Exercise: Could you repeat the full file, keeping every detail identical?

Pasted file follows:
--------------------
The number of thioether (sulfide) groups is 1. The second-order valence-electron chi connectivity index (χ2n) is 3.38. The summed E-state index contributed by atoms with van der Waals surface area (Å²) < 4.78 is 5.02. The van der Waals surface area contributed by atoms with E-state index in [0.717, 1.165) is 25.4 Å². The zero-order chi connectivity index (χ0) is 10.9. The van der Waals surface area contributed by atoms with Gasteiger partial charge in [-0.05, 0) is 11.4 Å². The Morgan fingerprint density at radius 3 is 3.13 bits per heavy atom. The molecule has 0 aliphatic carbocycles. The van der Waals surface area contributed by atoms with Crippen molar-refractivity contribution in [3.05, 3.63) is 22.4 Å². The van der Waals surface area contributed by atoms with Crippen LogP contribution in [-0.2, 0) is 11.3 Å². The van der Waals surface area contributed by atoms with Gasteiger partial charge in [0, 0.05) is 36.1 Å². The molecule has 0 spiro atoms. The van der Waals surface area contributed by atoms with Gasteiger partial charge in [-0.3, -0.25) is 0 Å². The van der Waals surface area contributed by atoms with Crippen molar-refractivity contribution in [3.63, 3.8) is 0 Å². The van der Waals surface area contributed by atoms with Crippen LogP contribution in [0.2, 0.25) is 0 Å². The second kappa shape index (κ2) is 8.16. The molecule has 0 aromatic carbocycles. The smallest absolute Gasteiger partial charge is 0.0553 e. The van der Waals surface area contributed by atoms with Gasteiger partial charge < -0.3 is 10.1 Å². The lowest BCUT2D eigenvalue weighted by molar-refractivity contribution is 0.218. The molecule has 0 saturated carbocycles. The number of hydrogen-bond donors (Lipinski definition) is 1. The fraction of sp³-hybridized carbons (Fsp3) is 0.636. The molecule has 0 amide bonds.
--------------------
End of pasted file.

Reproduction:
The number of thioether (sulfide) groups is 1. The second-order valence-electron chi connectivity index (χ2n) is 3.38. The summed E-state index contributed by atoms with van der Waals surface area (Å²) < 4.78 is 5.02. The van der Waals surface area contributed by atoms with E-state index in [0.717, 1.165) is 25.4 Å². The zero-order chi connectivity index (χ0) is 10.9. The van der Waals surface area contributed by atoms with Gasteiger partial charge in [-0.05, 0) is 11.4 Å². The Morgan fingerprint density at radius 3 is 3.13 bits per heavy atom. The molecule has 0 aliphatic carbocycles. The van der Waals surface area contributed by atoms with Crippen molar-refractivity contribution in [3.05, 3.63) is 22.4 Å². The van der Waals surface area contributed by atoms with Crippen LogP contribution in [-0.2, 0) is 11.3 Å². The van der Waals surface area contributed by atoms with Gasteiger partial charge in [0, 0.05) is 36.1 Å². The molecule has 0 spiro atoms. The van der Waals surface area contributed by atoms with Gasteiger partial charge in [-0.3, -0.25) is 0 Å². The van der Waals surface area contributed by atoms with Crippen molar-refractivity contribution in [3.63, 3.8) is 0 Å². The van der Waals surface area contributed by atoms with Crippen LogP contribution in [0.2, 0.25) is 0 Å². The second kappa shape index (κ2) is 8.16. The molecule has 0 aromatic carbocycles. The smallest absolute Gasteiger partial charge is 0.0553 e. The van der Waals surface area contributed by atoms with Gasteiger partial charge < -0.3 is 10.1 Å². The lowest BCUT2D eigenvalue weighted by molar-refractivity contribution is 0.218. The molecule has 0 saturated carbocycles. The number of hydrogen-bond donors (Lipinski definition) is 1. The fraction of sp³-hybridized carbons (Fsp3) is 0.636. The molecule has 0 amide bonds.